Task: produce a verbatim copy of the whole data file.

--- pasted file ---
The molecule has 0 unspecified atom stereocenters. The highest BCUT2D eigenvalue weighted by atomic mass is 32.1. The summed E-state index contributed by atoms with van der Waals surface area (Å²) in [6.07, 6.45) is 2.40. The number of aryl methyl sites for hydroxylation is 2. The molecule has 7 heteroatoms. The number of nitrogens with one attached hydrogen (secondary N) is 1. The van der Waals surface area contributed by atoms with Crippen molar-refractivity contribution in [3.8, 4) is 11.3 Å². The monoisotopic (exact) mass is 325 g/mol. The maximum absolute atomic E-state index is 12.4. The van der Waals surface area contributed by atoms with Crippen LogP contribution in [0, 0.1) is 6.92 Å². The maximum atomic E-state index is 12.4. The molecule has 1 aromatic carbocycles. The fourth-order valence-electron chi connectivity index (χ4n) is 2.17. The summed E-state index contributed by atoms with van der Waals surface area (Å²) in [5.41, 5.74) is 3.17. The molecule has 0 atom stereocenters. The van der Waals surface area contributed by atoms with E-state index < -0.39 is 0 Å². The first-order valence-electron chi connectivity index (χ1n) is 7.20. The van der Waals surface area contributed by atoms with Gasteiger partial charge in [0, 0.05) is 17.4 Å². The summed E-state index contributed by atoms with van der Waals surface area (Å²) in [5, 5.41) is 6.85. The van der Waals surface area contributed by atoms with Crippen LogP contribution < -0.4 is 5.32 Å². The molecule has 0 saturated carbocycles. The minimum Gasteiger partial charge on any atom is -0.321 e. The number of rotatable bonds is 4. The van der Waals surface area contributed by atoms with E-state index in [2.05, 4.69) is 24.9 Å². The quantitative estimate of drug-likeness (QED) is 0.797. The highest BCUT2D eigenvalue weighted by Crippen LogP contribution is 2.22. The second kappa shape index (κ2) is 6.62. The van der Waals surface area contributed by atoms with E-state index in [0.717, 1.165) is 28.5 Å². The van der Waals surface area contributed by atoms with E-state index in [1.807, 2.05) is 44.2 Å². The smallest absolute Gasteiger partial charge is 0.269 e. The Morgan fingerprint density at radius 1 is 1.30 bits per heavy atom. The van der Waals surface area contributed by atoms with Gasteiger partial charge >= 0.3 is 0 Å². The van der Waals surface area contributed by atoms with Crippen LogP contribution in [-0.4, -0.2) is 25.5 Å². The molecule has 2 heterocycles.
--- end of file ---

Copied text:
The molecule has 0 unspecified atom stereocenters. The highest BCUT2D eigenvalue weighted by atomic mass is 32.1. The summed E-state index contributed by atoms with van der Waals surface area (Å²) in [6.07, 6.45) is 2.40. The number of aryl methyl sites for hydroxylation is 2. The molecule has 7 heteroatoms. The number of nitrogens with one attached hydrogen (secondary N) is 1. The van der Waals surface area contributed by atoms with Crippen molar-refractivity contribution in [3.8, 4) is 11.3 Å². The monoisotopic (exact) mass is 325 g/mol. The maximum absolute atomic E-state index is 12.4. The van der Waals surface area contributed by atoms with Crippen LogP contribution in [0, 0.1) is 6.92 Å². The maximum atomic E-state index is 12.4. The molecule has 1 aromatic carbocycles. The fourth-order valence-electron chi connectivity index (χ4n) is 2.17. The summed E-state index contributed by atoms with van der Waals surface area (Å²) in [5.41, 5.74) is 3.17. The molecule has 0 atom stereocenters. The van der Waals surface area contributed by atoms with E-state index < -0.39 is 0 Å². The first-order valence-electron chi connectivity index (χ1n) is 7.20. The van der Waals surface area contributed by atoms with Gasteiger partial charge in [0, 0.05) is 17.4 Å². The summed E-state index contributed by atoms with van der Waals surface area (Å²) in [5, 5.41) is 6.85. The van der Waals surface area contributed by atoms with Crippen LogP contribution < -0.4 is 5.32 Å². The molecule has 0 saturated carbocycles. The minimum Gasteiger partial charge on any atom is -0.321 e. The number of rotatable bonds is 4. The van der Waals surface area contributed by atoms with E-state index in [2.05, 4.69) is 24.9 Å². The quantitative estimate of drug-likeness (QED) is 0.797. The highest BCUT2D eigenvalue weighted by Crippen LogP contribution is 2.22. The second kappa shape index (κ2) is 6.62. The van der Waals surface area contributed by atoms with E-state index in [0.717, 1.165) is 28.5 Å². The van der Waals surface area contributed by atoms with E-state index in [1.807, 2.05) is 44.2 Å². The smallest absolute Gasteiger partial charge is 0.269 e. The Morgan fingerprint density at radius 1 is 1.30 bits per heavy atom. The van der Waals surface area contributed by atoms with Gasteiger partial charge >= 0.3 is 0 Å². The van der Waals surface area contributed by atoms with Crippen LogP contribution in [-0.4, -0.2) is 25.5 Å². The molecule has 2 heterocycles.